Lawmakers introduce bill addressing education gap

ST PAUL, Minn. — A constitutional amendment authored by former Minnesota Supreme Court Justice Alan Page and Federal Reserve Bank of Minneapolis President Neel Kashkari would address what supporters say is an “unavoidable truth.”

“We adults have failed children,” said Page in a press conference Tuesday at the state Capitol.

The bill is garnering bipartisan support and Attorney General Keith Ellison emphasized the bill would not open the door to vouchers.

“People have said, ‘Is this going to allow vouchers?’ When you have the word ‘public’ in the amendment three times, I think we’re good,” said Ellison.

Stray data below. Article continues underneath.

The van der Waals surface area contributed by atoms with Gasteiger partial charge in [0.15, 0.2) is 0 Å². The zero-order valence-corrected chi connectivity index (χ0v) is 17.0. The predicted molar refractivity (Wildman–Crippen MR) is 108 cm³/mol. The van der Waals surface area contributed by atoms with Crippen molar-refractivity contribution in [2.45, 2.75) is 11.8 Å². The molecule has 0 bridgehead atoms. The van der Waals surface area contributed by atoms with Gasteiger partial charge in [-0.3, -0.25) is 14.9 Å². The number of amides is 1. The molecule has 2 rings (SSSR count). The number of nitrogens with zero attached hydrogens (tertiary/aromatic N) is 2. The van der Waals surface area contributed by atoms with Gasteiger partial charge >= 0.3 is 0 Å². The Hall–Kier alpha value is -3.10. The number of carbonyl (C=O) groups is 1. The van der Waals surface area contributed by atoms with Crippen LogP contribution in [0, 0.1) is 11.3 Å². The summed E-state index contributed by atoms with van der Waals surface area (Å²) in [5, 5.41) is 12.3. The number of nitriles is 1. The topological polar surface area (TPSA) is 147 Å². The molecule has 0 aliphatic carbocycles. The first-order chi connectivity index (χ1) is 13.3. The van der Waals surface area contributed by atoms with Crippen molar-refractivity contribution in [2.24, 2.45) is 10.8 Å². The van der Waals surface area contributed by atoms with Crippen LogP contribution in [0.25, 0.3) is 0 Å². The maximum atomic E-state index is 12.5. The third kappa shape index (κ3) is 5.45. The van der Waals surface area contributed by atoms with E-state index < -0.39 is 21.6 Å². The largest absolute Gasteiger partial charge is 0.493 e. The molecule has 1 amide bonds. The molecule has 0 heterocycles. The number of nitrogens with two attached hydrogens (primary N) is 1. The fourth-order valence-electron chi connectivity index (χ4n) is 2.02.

The amendment does not detail specific actions to address the gap, but  supporters say it’s a critical first step: giving Minnesotans the opportunity to state our values.

“Good enough is not good enough,” said Rep. Rena Moran, who helped write the bill.

The state’s largest teacher’s union, Education Minnesota, strongly opposes the amendment, stating the problem lies with funding.

Supporters do not yet know whether the measure has the votes it needs to appear on the November ballot.

Original Story